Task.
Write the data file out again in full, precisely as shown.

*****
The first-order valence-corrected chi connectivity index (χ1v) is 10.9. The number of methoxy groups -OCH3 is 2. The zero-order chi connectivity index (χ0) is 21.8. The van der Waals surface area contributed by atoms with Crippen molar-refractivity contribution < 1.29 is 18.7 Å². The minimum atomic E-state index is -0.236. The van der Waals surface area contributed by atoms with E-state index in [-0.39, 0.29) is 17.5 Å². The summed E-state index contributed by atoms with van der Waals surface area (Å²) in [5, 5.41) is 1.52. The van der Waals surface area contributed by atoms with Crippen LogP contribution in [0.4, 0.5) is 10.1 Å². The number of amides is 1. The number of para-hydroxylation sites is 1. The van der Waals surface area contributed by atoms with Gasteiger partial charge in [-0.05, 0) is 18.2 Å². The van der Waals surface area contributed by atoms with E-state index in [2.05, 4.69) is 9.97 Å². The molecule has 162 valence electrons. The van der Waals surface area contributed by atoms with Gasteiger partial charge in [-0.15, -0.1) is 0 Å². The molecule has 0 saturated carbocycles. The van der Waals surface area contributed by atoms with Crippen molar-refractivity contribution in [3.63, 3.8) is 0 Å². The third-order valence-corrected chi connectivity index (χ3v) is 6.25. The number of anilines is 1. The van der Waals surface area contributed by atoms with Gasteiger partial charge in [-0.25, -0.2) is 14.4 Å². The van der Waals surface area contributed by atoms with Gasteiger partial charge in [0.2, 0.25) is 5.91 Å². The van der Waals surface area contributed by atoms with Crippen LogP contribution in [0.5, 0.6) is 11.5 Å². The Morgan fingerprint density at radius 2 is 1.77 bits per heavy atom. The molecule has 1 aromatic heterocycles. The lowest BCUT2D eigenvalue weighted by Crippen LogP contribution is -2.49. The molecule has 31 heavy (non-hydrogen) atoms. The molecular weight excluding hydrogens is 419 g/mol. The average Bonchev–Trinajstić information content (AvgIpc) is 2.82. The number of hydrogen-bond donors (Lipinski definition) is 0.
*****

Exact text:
The first-order valence-corrected chi connectivity index (χ1v) is 10.9. The number of methoxy groups -OCH3 is 2. The zero-order chi connectivity index (χ0) is 21.8. The van der Waals surface area contributed by atoms with Crippen molar-refractivity contribution < 1.29 is 18.7 Å². The minimum atomic E-state index is -0.236. The van der Waals surface area contributed by atoms with E-state index in [-0.39, 0.29) is 17.5 Å². The summed E-state index contributed by atoms with van der Waals surface area (Å²) in [5, 5.41) is 1.52. The van der Waals surface area contributed by atoms with Crippen LogP contribution in [0.4, 0.5) is 10.1 Å². The number of amides is 1. The number of para-hydroxylation sites is 1. The van der Waals surface area contributed by atoms with Gasteiger partial charge in [-0.05, 0) is 18.2 Å². The van der Waals surface area contributed by atoms with E-state index in [2.05, 4.69) is 9.97 Å². The molecule has 162 valence electrons. The van der Waals surface area contributed by atoms with Gasteiger partial charge in [-0.15, -0.1) is 0 Å². The molecule has 0 saturated carbocycles. The van der Waals surface area contributed by atoms with Crippen molar-refractivity contribution in [3.63, 3.8) is 0 Å². The third-order valence-corrected chi connectivity index (χ3v) is 6.25. The number of anilines is 1. The van der Waals surface area contributed by atoms with Gasteiger partial charge in [-0.25, -0.2) is 14.4 Å². The van der Waals surface area contributed by atoms with Gasteiger partial charge in [0.2, 0.25) is 5.91 Å². The van der Waals surface area contributed by atoms with Crippen LogP contribution in [0.5, 0.6) is 11.5 Å². The Morgan fingerprint density at radius 2 is 1.77 bits per heavy atom. The molecule has 1 aromatic heterocycles. The lowest BCUT2D eigenvalue weighted by Crippen LogP contribution is -2.49. The molecule has 31 heavy (non-hydrogen) atoms. The molecular weight excluding hydrogens is 419 g/mol. The average Bonchev–Trinajstić information content (AvgIpc) is 2.82. The number of hydrogen-bond donors (Lipinski definition) is 0.